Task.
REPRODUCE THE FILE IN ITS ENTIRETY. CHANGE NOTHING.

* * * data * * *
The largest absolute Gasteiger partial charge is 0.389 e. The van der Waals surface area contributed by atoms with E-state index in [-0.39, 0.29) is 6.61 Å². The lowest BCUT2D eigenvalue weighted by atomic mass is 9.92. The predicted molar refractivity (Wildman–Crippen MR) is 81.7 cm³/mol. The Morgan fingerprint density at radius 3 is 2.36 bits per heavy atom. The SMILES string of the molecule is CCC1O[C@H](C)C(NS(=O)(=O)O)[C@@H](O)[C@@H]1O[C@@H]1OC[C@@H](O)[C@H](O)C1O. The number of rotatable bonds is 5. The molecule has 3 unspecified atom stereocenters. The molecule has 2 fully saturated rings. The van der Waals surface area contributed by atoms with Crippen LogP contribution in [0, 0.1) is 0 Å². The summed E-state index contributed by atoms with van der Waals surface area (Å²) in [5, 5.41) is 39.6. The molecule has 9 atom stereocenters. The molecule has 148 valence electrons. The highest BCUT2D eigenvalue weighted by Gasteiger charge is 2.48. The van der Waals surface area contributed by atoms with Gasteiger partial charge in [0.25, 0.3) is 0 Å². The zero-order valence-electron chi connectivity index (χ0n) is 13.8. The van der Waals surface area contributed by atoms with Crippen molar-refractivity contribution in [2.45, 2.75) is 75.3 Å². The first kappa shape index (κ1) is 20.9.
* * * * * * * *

The largest absolute Gasteiger partial charge is 0.389 e. The van der Waals surface area contributed by atoms with E-state index in [-0.39, 0.29) is 6.61 Å². The lowest BCUT2D eigenvalue weighted by atomic mass is 9.92. The predicted molar refractivity (Wildman–Crippen MR) is 81.7 cm³/mol. The Morgan fingerprint density at radius 3 is 2.36 bits per heavy atom. The SMILES string of the molecule is CCC1O[C@H](C)C(NS(=O)(=O)O)[C@@H](O)[C@@H]1O[C@@H]1OC[C@@H](O)[C@H](O)C1O. The number of rotatable bonds is 5. The molecule has 3 unspecified atom stereocenters. The molecule has 2 fully saturated rings. The van der Waals surface area contributed by atoms with Crippen LogP contribution in [0, 0.1) is 0 Å². The summed E-state index contributed by atoms with van der Waals surface area (Å²) in [5, 5.41) is 39.6. The molecule has 9 atom stereocenters. The molecule has 148 valence electrons. The highest BCUT2D eigenvalue weighted by Gasteiger charge is 2.48. The van der Waals surface area contributed by atoms with Gasteiger partial charge in [0.25, 0.3) is 0 Å². The zero-order valence-electron chi connectivity index (χ0n) is 13.8. The van der Waals surface area contributed by atoms with Crippen molar-refractivity contribution in [2.45, 2.75) is 75.3 Å². The first kappa shape index (κ1) is 20.9.